This venue has closed.
As the bricks of wretchedness
stack higher through the hutongs, ushering in a new post-shopfront era, few new places
are daring to open across the city until things settle down. Thankfully, new Fangjia fast-casual nook Antlers refuses to be bullied by the bricks.
Nested in a less-trodden section of the hutong that brought you such hits as Moxi Moxi
, Was Park
, Cellar Door
and that burrito place, Antlers peddles a concise offering of Taiwanese street food snacks, led by the guabao
, and has turned more than a few heads in its first few weeks of trade.
. We have to admit, the first time we saw a starburst guabao
hit Instagram some years ago we were concerned about where the internet was taking Chinese street food
. To our embarrassment, it was just Taiwan making mantou
great again. An impossibly soft, steamy bun is split down the middle and, traditionally at least, welcomes a generous endowment of pork belly, coriander, pickled veg and is topped with crushed peanuts. Done right, the guabao
tastes as delicious as it sounds; a cuddly companion on a moody Taipei night stroll.
Antlers is small. Bar stools and the outside table included, you’re looking at a 15 person capacity. The wall behind the bar is decorated with a respectable fleet of cool hooch, the fridge stocked with craft beer and cider. We’re worried about the size of the kitchen – not that one requires a paddock to assemble the palm-sized guabao, but there are performative restrictions to working in a shoebox.
The menu is simple, and as most of the menu items are guabao (22RMB each or three for 58RMB), we order some guabao. We also order a fried sticky rice ball, which is a) a textural symphony, saltdriven and oily, and b) completely recalibrates the purchasing power 15RMB holds in Gentrificationsville, Dongcheng. It bodes well for the main event, which arrives moments later and is, quite frankly, made for the screen. The presentation of each bao is spectacular, packed to the brim with pinks, reds and greens, and would be better served by less ambient lighting. We’d spend 22RMB just to get one on the mantelpiece.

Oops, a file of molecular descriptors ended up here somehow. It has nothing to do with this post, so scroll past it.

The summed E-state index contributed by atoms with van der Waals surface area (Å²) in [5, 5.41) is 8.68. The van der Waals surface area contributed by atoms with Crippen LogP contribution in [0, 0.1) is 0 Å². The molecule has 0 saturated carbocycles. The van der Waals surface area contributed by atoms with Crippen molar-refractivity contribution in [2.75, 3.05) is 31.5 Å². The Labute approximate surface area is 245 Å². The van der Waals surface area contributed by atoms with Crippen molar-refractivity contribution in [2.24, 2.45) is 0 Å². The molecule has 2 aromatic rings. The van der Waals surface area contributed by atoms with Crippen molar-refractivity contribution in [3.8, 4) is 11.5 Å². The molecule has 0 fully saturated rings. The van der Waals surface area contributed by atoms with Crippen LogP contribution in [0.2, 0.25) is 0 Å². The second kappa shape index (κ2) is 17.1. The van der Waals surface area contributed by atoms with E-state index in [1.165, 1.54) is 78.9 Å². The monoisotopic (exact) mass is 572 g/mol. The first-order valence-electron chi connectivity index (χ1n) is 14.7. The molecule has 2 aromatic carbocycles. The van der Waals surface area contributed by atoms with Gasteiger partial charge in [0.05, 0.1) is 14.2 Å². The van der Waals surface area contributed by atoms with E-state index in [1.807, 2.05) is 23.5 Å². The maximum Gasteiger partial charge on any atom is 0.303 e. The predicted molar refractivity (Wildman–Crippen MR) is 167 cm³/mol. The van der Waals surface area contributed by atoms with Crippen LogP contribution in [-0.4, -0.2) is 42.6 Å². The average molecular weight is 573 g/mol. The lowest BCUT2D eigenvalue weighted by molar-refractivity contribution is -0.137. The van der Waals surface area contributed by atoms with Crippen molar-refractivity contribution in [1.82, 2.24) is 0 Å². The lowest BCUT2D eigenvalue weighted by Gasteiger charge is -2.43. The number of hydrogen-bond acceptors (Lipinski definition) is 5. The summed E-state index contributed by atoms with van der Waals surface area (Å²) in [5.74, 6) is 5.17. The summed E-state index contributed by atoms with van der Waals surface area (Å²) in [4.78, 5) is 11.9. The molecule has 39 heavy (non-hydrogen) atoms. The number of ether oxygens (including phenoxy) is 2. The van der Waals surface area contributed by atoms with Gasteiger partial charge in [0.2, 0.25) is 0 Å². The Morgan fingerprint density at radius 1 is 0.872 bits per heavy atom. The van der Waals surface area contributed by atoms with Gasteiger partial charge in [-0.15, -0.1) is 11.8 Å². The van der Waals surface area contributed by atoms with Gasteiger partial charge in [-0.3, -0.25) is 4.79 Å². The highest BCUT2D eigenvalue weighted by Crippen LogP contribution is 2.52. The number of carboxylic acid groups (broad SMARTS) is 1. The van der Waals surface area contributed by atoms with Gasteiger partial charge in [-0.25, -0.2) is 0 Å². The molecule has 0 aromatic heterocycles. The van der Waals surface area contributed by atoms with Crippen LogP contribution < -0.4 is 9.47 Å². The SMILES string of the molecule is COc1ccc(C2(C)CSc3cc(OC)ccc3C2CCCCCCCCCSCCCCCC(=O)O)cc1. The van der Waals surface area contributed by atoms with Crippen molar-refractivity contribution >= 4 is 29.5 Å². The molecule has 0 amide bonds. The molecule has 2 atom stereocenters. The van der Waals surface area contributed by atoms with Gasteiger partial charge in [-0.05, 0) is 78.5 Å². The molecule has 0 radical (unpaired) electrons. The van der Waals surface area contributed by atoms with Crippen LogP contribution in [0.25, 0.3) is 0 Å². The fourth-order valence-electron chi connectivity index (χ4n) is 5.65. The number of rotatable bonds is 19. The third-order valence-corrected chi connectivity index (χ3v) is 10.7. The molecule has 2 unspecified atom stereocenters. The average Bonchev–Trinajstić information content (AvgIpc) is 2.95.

The traditional pork belly number is a rich ode to the majesty of the swine and a reassurance that, when balanced with the acidity of something like these zesty pickled vegetables, eating pork belly doesn’t have to feel like a VPNs-on sex act. The red curry tofu is equally impressive, the creaminess of the coconut milk working with the marshmallow spring of the bao, making for comically easy chewing – a sensation that makes you feel like a happy infant. The beef and lamb editions both feature a tenderness that only hours of slow cooking can achieve, the lamb slightly on the more powerful, muttony side of the flavour equation – a very minor gripe.
The Kiwi-Taiwanese couple behind Antlers have delivered another on-trend, fast-casual space to Fangjia Hutong. But perhaps most notably, they’ve done it with a Tapei-grade professionalism and execution of concept – something that, for better or worse, was not synonymous with the neighbourhood prior. That’s not to devalue the grunge appeal of its upstreet neighbours, but for quality, atmosphere and affordability, Antlers is the new area benchmark.